African airlines are making headlines, courtesy of an accelerated trade affair between the continent of Africa and Asia. The ambiance of the trading atmosphere between these to has seen the rise of freight volumes in seven years in the first half of 2017.
Data released by the International Air Transport Association (IATA) for the global airfreight markets shows that the volumes were up 31.6 per cent, with a capacity increase of 7.6 per cent.
This improvement contributed to a freight demand growth of 25.9 per cent in the first half of 2017 — the fastest in all regions.
The demand has resulted from increased trade between the continent and China, which has grown by nearly 60 per cent in the six months to June 2017.
IATA director-general Alexandre de Juniac said that air cargo is flying high on the back of a stronger global economy and a rebound from the 2010 global economic crisis.
“This was the strongest first half-year performance in seven years and nearly tripled the industry’s average growth rate of 3.9 per cent over the past five years.
“We have seen the demand grow at a faster pace than at any time since the global financial crisis. That’s great news after many years of stagnation,” said Mr Juniac.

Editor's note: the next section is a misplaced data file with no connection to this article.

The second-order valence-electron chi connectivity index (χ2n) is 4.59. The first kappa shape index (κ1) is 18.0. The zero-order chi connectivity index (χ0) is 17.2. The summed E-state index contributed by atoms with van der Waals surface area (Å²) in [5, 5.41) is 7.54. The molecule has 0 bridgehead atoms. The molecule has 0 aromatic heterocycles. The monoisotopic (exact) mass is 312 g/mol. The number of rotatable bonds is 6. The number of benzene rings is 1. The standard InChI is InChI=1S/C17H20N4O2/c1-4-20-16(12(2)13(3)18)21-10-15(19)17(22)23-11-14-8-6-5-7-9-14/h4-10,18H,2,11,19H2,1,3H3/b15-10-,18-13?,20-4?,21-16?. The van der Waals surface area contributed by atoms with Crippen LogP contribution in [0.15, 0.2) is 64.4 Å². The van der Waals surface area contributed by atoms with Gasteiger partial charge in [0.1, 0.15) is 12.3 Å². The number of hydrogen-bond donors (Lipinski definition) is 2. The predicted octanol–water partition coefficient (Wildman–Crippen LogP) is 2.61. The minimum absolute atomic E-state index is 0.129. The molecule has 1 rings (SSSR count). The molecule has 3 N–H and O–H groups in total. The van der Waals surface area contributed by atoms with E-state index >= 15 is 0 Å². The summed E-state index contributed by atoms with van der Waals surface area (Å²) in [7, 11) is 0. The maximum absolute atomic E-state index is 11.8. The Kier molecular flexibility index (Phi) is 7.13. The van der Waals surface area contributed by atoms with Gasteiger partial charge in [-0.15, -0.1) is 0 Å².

African airlines’ passenger traffic on the other hand increased by 9.9 per cent in the six months to June 2017, while the capacity rose to 7.1 per cent. Their load factor (capacity utilisation) grew marginally by 1.7 percentage points to 64.3 per cent — the lowest in the world.
Globally, in the six months to June, the passenger traffic demand rose by 7.8 per cent compared with the same period a year ago, largely driven by the Asian, Americas and European markets.
For the first six months of this year, the industry experienced a 12-year high in traffic growth of 7.9 per cent and a record first half load factor of 80.7 per cent.
“The brighter global economic picture and lower airfares are keeping demand for travel strong. But as costs rise, this stimulus of lower fares is likely to fade. And uncertainties such as Brexit must be watched carefully. Nonetheless, we still expect to see an above-trend growth this year,” said Mr Juniac.
IATA says that the conditions in Africa’s two largest economies have continued to diverge, with business confidence in Nigeria rising sharply in recent months, while South Africa’s economy fell into recession in the first quarter, affecting the performance of the airlines.
This year, several African airlines have received new aircraft as they position themselves for the battle for the skies. In June, Ethiopian Airlines signed an order of 10 Airbus A350-900 planes worth more than $3 billion, in addition to another two orders it has placed.
The airline also placed orders worth $163 million with the Canadian plane maker Bombardier for five aircraft. Rwandan national carrier RwandAir, Kenya’s low cost carrier Jambojet and Air Tanzania are among airlines that have received aircraft this year.